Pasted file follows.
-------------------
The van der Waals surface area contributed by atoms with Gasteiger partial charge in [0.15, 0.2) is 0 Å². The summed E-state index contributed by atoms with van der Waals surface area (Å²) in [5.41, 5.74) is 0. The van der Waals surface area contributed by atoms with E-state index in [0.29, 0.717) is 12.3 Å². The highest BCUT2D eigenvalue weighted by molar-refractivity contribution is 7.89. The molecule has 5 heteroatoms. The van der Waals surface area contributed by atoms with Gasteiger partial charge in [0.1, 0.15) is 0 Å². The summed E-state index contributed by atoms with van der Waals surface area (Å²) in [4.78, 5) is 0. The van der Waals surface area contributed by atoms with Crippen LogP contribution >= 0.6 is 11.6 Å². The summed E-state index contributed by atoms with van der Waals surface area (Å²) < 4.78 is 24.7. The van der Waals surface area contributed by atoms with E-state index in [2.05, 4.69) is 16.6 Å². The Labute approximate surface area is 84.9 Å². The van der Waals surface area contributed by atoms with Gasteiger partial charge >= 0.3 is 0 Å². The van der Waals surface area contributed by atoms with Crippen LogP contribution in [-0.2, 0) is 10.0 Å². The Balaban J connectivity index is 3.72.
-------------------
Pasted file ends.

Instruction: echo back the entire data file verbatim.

The van der Waals surface area contributed by atoms with Gasteiger partial charge in [0.15, 0.2) is 0 Å². The summed E-state index contributed by atoms with van der Waals surface area (Å²) in [5.41, 5.74) is 0. The van der Waals surface area contributed by atoms with E-state index in [0.29, 0.717) is 12.3 Å². The highest BCUT2D eigenvalue weighted by molar-refractivity contribution is 7.89. The molecule has 5 heteroatoms. The van der Waals surface area contributed by atoms with Gasteiger partial charge in [0.1, 0.15) is 0 Å². The summed E-state index contributed by atoms with van der Waals surface area (Å²) in [4.78, 5) is 0. The van der Waals surface area contributed by atoms with Crippen LogP contribution >= 0.6 is 11.6 Å². The summed E-state index contributed by atoms with van der Waals surface area (Å²) < 4.78 is 24.7. The van der Waals surface area contributed by atoms with E-state index in [2.05, 4.69) is 16.6 Å². The Labute approximate surface area is 84.9 Å². The van der Waals surface area contributed by atoms with Gasteiger partial charge >= 0.3 is 0 Å². The van der Waals surface area contributed by atoms with Crippen LogP contribution in [-0.2, 0) is 10.0 Å². The Balaban J connectivity index is 3.72.